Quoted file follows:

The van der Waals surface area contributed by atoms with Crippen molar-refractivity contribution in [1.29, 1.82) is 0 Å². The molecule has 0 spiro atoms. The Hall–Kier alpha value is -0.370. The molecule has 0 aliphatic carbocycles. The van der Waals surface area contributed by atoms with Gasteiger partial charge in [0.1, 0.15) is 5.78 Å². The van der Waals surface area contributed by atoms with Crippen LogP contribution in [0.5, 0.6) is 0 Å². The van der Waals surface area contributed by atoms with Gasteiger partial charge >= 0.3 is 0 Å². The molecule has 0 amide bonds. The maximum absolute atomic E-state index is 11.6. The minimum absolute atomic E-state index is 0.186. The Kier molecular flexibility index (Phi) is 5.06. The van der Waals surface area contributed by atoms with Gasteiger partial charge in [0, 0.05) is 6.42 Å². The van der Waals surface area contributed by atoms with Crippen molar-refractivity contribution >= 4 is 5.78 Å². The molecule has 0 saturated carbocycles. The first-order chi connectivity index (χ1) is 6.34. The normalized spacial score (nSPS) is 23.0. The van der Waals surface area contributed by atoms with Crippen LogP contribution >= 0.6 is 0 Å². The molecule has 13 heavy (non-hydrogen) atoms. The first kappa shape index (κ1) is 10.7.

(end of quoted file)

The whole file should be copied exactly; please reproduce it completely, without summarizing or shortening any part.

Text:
The van der Waals surface area contributed by atoms with Crippen molar-refractivity contribution in [1.29, 1.82) is 0 Å². The molecule has 0 spiro atoms. The Hall–Kier alpha value is -0.370. The molecule has 0 aliphatic carbocycles. The van der Waals surface area contributed by atoms with Gasteiger partial charge in [0.1, 0.15) is 5.78 Å². The van der Waals surface area contributed by atoms with Crippen LogP contribution in [0.5, 0.6) is 0 Å². The van der Waals surface area contributed by atoms with Gasteiger partial charge >= 0.3 is 0 Å². The molecule has 0 amide bonds. The maximum absolute atomic E-state index is 11.6. The minimum absolute atomic E-state index is 0.186. The Kier molecular flexibility index (Phi) is 5.06. The van der Waals surface area contributed by atoms with Gasteiger partial charge in [0, 0.05) is 6.42 Å². The van der Waals surface area contributed by atoms with Crippen molar-refractivity contribution >= 4 is 5.78 Å². The molecule has 0 saturated carbocycles. The first-order chi connectivity index (χ1) is 6.34. The normalized spacial score (nSPS) is 23.0. The van der Waals surface area contributed by atoms with Crippen LogP contribution >= 0.6 is 0 Å². The molecule has 13 heavy (non-hydrogen) atoms. The first kappa shape index (κ1) is 10.7.